Washington Health Department won't be serving fish tonight - NBC Right Now/KNDO/KNDU Tri-Cities, Yakima, WA |

Washington Health Department won't be serving fish tonight

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COLUMBIA RIVER, Wash. - The Washington State Department of Health says two studies show specific types of fish from the Upper Columbia and Pend Oreille rivers contain toxic chemicals.

Based on mercury and Polychlorinated Biphenyl (PCBs) contamination, the DOH is advising people to avoid or limit certain types and amounts of fish they eat from the affected areas, especially pregnant women and kids.

The risks from mercury and PCBs depend on the amount of fish eaten and the levels of the contaminants in the fish. The chemicals can't be seen, smelled, or tasted in fish. 

Mercury is a natural element found in rocks and soil. Mercury spreads in the environment through industrial air pollution, mining operations, and improper disposal of products that contain mercury - including thermostats, electrical switches, and fluorescent light bulbs. If a developing fetus or infant is exposed to high levels of mercury, the child may have learning and behavioral difficulties later in life. Although adults are less sensitive, it's important that they also limit their exposure to mercury.

PCBs are a group of manmade chemicals once used widely in products like coolants and lubricants for electrical transformers. PCBs were banned in the 1970s because they stay in the environment for a long time and can cause health problems if a person is exposed to them in significant amounts. PCBs may cause cancer and can affect the immune and reproductive systems and the thyroid. A developing fetus or baby that is exposed to high levels of PCBs may develop learning and behavioral difficulties.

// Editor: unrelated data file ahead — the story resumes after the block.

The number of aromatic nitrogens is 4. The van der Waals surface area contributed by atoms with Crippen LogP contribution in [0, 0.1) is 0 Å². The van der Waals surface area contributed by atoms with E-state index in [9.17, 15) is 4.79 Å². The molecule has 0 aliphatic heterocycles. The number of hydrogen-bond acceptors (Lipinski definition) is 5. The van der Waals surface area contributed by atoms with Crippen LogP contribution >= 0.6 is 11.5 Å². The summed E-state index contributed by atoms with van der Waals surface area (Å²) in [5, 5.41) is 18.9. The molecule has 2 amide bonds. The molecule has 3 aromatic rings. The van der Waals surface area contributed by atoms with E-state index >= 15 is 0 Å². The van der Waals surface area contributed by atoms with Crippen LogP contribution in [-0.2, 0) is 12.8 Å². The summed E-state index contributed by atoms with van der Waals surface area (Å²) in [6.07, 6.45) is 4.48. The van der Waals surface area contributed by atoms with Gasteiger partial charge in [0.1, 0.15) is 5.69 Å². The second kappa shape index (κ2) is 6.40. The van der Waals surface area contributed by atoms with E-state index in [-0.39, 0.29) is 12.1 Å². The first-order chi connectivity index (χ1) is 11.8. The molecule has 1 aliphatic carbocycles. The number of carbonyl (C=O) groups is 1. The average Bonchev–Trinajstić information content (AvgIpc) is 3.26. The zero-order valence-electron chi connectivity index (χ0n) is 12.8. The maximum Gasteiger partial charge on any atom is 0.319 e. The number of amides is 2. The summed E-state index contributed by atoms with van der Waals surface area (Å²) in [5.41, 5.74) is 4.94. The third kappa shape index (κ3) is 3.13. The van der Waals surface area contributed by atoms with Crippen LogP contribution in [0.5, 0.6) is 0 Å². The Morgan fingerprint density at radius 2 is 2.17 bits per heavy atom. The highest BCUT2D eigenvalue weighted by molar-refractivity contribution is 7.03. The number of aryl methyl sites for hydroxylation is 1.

The state health department's analysis adds new recommendations to an existing fish consumption advisory for the Upper Columbia River, which goes from Grand Coulee Dam to the Canada border and includes all of Lake Roosevelt. This advisory is for both mercury and PCB contamination. 

Upper Columbia and Lake Roosevelt fish consumption recommendations:

Women who are or might become pregnant, nursing mothers, and young children:
- Don't eat northern pikeminnow.
- Limit largemouth bass and largescale sucker to 2 meals a month.
- Limit burbot, longnose sucker, mountain whitefish, smallmouth bass, and walleye to one meal a week.


Women who don't plan to have children or those beyond childbearing age, and all men:
- Limit largescale sucker to one meal per week due to PCBs.

 

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